Even pricier eco-disposable diapers, such as Seventh Generation, can be purchased for less than 30 cents per diaper when you look for big packages. While that's not a cheap diaper in general, it's certainly cheaper than what you'd spend for smaller packages. If your baby is sensitive to other types of diapers, cheap may become relative.
Name brand diapers often cost less when you buy a big box, too. Pampers Cruisers (Buy on Amazon), when purchased in a small package can cost over 60 cents per diaper. Buying a 128-count box for $28.99 drops the price to 22 cents per diaper.
Among the store brand or generic diapers, you can still save a few pennies per diaper by purchasing a larger package. For example, the up & up diapers sold at Target cost about 18 cents per diaper when you buy a seemingly cheap jumbo pack of 36 diapers for $6.29.
Buying the larger club pack of 144 diapers for $19.99 reduces the cost per diaper to under 14 cents. That'll save you more than $100 in just the first year of your baby's life.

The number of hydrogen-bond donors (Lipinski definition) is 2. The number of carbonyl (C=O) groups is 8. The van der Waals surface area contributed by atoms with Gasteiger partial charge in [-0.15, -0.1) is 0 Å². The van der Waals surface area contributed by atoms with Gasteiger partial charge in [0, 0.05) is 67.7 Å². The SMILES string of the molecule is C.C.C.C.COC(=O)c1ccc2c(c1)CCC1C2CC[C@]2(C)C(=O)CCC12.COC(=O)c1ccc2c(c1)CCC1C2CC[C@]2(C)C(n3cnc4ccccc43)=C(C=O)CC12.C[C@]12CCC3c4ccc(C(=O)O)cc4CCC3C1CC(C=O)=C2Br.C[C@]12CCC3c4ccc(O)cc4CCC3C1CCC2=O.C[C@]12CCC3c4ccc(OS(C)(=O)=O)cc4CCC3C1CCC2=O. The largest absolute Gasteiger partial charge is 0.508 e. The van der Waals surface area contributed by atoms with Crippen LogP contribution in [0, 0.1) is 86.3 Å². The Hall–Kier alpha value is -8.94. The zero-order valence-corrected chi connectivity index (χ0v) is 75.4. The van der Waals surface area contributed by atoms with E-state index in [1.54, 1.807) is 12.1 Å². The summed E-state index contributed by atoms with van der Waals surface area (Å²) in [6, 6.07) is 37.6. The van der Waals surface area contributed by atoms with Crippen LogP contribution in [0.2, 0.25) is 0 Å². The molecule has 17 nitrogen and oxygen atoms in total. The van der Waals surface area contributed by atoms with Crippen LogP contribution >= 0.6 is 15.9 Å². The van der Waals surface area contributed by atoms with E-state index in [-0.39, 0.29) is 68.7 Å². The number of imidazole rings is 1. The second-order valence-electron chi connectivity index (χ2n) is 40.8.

Coupons Can Create Cheap Name-Brand Diapers
Coupons may take more effort, but if you end up with really cheap diapers, it's an effort well-spent. To find great diaper deals, you can try signing up for alerts on some online coupon sites. CoolSavings.com often has printable diaper coupons for name brands. RetailMeNot.com also has printable coupons by store, plus you can search for online coupon codes for many stores that sell diapers, including Diapers.com.
You can also check the website for your preferred diaper brand to see if they have sample pack offers or coupons to print.
One legendary cheap diapers deal happened at Walgreens when multiple coupons and store deals could be combined. The end result was diapers for less than a penny each. Getting alerts on coupons and deals really came in handy for these super-savers, since they were able to plan ahead to go to multiple stores and collect coupons to combine for the best prices.
If you prefer a specific brand of diapers, try asking your friends and family to watch for coupons on that specific brand. Look for stores that offer double coupon days, too, so you can maximize any savings you find. Also consider store-specific price-matching or savings apps. Target's Cartwheel app can send coupons right to your phone, and Walmart's Savings Catcher will check prices at other stores and refund the difference if necessary.
Cheap Diapers Online